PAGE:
At any rate, it is so, so good.

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  2. I forgot to mention the butter. The butter is a star flavor in this fudge. I'm no great cook, but one taste of that stuff will tell you not to skimp on the butter.

    Mmmm...butter....

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  3. Andrea, you made me laugh... We are the same way and if I could pick a cooking sister it would be Paula Deen... Oh my stars.... butter... cream... lavish.

    PERFECT!

    You can use any nut in this recipe. Vince might have used pecans, and they're lovely with maple. I also make it without nuts for my non-nut-loving Yanks.

    Pshaw.

    Where did they spawn from????? ;)

    Vince will love that you loved it!

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  4. Wow! I have a sudden craving for sweet! Gee, thanks, Ruthy. :)

    Would you believe I've never made fudge? NEVER. Now I'm determined. I'll have to remember to photo it and share.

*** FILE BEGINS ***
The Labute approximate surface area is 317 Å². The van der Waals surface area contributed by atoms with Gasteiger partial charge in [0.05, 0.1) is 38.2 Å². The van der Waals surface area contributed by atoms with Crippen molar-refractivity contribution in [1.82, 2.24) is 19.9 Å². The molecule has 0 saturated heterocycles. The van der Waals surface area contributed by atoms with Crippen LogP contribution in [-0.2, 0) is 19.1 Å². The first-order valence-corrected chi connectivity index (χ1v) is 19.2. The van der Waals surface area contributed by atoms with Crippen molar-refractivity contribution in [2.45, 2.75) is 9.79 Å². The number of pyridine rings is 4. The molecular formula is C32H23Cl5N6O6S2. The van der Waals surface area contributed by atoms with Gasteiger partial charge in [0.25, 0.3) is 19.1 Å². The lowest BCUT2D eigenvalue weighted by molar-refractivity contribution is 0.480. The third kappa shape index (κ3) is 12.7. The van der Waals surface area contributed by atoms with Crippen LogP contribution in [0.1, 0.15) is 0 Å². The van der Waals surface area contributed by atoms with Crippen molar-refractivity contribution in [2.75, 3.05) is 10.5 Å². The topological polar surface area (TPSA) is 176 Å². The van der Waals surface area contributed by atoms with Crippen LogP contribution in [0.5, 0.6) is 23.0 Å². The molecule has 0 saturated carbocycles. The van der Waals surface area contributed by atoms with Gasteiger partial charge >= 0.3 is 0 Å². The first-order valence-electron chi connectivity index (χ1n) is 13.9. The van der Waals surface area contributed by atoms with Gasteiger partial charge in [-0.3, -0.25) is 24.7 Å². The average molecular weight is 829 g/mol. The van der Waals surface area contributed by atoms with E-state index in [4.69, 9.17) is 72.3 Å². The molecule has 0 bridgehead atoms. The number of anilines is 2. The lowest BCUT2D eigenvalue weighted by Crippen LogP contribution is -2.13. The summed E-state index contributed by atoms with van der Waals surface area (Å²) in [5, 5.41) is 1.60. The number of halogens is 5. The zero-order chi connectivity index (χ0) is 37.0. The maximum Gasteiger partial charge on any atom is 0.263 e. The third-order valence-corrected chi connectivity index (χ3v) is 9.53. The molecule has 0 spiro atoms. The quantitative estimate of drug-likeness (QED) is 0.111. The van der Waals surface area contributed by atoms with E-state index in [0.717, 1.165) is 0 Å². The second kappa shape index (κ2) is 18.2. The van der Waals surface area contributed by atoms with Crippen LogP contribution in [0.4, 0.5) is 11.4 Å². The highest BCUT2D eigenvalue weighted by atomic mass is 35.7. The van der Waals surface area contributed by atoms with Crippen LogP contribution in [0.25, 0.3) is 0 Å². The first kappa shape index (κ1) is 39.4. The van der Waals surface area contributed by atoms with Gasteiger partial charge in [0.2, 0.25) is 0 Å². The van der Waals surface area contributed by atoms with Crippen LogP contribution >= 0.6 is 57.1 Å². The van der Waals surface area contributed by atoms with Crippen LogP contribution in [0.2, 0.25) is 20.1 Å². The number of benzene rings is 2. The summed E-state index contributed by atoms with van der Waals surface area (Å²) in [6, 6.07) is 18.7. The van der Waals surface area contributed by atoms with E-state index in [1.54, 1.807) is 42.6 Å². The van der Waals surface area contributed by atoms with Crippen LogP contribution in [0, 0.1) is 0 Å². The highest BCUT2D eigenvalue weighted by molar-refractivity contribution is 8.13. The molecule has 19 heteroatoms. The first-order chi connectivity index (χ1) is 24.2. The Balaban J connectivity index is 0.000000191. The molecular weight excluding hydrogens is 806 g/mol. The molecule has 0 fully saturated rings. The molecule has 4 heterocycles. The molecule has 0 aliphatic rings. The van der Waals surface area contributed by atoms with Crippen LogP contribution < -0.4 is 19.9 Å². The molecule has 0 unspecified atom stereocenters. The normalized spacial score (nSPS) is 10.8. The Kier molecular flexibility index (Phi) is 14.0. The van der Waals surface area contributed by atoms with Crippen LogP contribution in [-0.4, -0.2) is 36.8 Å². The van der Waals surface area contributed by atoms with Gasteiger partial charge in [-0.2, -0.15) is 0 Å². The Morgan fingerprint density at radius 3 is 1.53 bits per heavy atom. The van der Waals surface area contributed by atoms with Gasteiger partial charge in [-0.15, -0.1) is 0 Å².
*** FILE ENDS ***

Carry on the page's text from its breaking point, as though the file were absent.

Now, I'm really trying to figure out when the Pretzel Stix go in. ;)

    Haha. Had to tease you, Ruthy. Great idea for storage!

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  5. Hey, this just reminded me that yesterday I printed a recipe for fudge (from the Harlequin online holiday party) that uses marshmallow cream. Have you ever made that recipe? Is it as good?

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    1. Aussie question what is Marshmallow cream?

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  6. Oh, Missy, yes. It's beyond wonderful. I give fudge for gifts and I get totally psyched when